Researchers at the Kavli Institute for Particle Astrophysics and Cosmology (KIPAC), part of the SLAC National Accelerator Laboratory, have confirmed that cosmic rays are created in the aftermath of supernovas, a theory that had never before been proven conclusively.
The team of researchers, led by Assistant Professor of Physics Stefan Funk, analyzed four years of data from NASA’s Fermi Gamma-ray Space Telescope. The researchers found that the aftermath of two supernovas had accelerated protons through a process called Fermi acceleration, causing these protons to transform into cosmic rays.
Scientists had previously believed that cosmic rays were created either by supernovas or through energy from black holes but were unable to find definite evidence because they could not trace the rays back to their source.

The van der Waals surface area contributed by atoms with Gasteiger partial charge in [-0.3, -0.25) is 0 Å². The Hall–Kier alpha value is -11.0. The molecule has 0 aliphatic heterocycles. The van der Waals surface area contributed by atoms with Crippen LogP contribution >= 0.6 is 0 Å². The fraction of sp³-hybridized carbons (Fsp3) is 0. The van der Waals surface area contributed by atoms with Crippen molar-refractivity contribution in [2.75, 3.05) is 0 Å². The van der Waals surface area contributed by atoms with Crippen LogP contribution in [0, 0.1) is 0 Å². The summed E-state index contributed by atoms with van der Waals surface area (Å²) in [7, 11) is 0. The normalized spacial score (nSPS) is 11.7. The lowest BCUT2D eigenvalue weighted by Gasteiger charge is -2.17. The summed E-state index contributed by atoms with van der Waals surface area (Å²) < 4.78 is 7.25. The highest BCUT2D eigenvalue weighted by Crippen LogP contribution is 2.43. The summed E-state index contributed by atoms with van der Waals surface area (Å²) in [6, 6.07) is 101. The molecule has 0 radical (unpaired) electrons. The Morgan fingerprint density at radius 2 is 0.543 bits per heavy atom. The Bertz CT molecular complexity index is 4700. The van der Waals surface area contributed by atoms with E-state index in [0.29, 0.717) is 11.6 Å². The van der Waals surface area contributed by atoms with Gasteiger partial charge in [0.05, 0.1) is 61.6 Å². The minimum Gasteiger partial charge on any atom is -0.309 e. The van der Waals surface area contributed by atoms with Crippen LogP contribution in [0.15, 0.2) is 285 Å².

The SLAC team approached the issue by looking at gamma rays, which have distinctive signatures and are created when cosmic rays combine with static protons. Unlike cosmic rays, which are deflected by magnetic fields, gamma rays travel in straight lines, and their source can be identified.
“It’s fitting that such a clear demonstration showing supernova remnants accelerate cosmic rays came as we celebrated the 100th anniversary of their discovery,” Kavli Institute Director Roger Blandford said in a press release. “It brings home how quickly our capabilities for discovery are advancing.”
The team’s findings were published in the Feb. 15 issue of Science.